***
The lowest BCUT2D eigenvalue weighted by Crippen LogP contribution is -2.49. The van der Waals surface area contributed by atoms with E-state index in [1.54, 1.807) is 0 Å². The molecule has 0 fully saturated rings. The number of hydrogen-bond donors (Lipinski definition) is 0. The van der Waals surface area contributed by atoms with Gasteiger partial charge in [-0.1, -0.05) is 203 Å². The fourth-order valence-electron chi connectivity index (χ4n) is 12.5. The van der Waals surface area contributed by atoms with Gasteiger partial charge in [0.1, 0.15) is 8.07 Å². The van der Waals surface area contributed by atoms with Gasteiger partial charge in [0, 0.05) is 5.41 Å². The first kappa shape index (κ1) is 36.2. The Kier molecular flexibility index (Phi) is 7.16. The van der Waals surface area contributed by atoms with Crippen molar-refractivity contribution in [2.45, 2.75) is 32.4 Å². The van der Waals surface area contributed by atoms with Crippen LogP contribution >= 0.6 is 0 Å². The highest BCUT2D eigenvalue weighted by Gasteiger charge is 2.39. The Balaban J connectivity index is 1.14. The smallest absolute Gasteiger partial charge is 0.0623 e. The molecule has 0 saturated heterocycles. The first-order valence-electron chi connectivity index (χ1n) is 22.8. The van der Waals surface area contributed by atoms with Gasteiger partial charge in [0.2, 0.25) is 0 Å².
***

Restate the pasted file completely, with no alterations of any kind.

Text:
The lowest BCUT2D eigenvalue weighted by Crippen LogP contribution is -2.49. The van der Waals surface area contributed by atoms with E-state index in [1.54, 1.807) is 0 Å². The molecule has 0 fully saturated rings. The number of hydrogen-bond donors (Lipinski definition) is 0. The van der Waals surface area contributed by atoms with Gasteiger partial charge in [-0.1, -0.05) is 203 Å². The fourth-order valence-electron chi connectivity index (χ4n) is 12.5. The van der Waals surface area contributed by atoms with Gasteiger partial charge in [0.1, 0.15) is 8.07 Å². The van der Waals surface area contributed by atoms with Gasteiger partial charge in [0, 0.05) is 5.41 Å². The first kappa shape index (κ1) is 36.2. The Kier molecular flexibility index (Phi) is 7.16. The van der Waals surface area contributed by atoms with Crippen molar-refractivity contribution in [2.45, 2.75) is 32.4 Å². The van der Waals surface area contributed by atoms with Crippen LogP contribution >= 0.6 is 0 Å². The highest BCUT2D eigenvalue weighted by Gasteiger charge is 2.39. The Balaban J connectivity index is 1.14. The smallest absolute Gasteiger partial charge is 0.0623 e. The molecule has 0 saturated heterocycles. The first-order valence-electron chi connectivity index (χ1n) is 22.8. The van der Waals surface area contributed by atoms with Gasteiger partial charge in [0.2, 0.25) is 0 Å².